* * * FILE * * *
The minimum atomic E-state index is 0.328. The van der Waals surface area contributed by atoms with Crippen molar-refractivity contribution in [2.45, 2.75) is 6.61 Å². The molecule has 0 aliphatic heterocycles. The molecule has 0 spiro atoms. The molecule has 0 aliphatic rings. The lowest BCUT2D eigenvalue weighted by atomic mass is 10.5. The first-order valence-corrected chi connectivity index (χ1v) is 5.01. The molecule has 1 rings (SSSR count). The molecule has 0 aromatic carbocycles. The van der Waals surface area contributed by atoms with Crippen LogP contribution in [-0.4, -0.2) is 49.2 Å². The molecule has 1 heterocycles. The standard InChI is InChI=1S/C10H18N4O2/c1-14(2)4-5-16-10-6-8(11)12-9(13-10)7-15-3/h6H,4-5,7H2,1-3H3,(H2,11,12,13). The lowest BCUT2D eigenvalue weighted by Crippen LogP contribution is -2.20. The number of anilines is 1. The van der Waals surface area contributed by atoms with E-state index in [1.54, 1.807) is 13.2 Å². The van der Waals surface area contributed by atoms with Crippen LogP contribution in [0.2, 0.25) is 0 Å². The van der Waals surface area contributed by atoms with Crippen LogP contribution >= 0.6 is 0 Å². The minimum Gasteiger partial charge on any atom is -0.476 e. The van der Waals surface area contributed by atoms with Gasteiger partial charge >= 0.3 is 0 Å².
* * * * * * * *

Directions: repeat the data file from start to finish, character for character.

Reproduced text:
The minimum atomic E-state index is 0.328. The van der Waals surface area contributed by atoms with Crippen molar-refractivity contribution in [2.45, 2.75) is 6.61 Å². The molecule has 0 aliphatic heterocycles. The molecule has 0 spiro atoms. The molecule has 0 aliphatic rings. The lowest BCUT2D eigenvalue weighted by atomic mass is 10.5. The first-order valence-corrected chi connectivity index (χ1v) is 5.01. The molecule has 1 rings (SSSR count). The molecule has 0 aromatic carbocycles. The van der Waals surface area contributed by atoms with Crippen LogP contribution in [-0.4, -0.2) is 49.2 Å². The molecule has 1 heterocycles. The standard InChI is InChI=1S/C10H18N4O2/c1-14(2)4-5-16-10-6-8(11)12-9(13-10)7-15-3/h6H,4-5,7H2,1-3H3,(H2,11,12,13). The lowest BCUT2D eigenvalue weighted by Crippen LogP contribution is -2.20. The number of anilines is 1. The van der Waals surface area contributed by atoms with E-state index in [1.54, 1.807) is 13.2 Å². The van der Waals surface area contributed by atoms with Crippen LogP contribution in [0.2, 0.25) is 0 Å². The van der Waals surface area contributed by atoms with Crippen LogP contribution >= 0.6 is 0 Å². The minimum Gasteiger partial charge on any atom is -0.476 e. The van der Waals surface area contributed by atoms with Gasteiger partial charge >= 0.3 is 0 Å².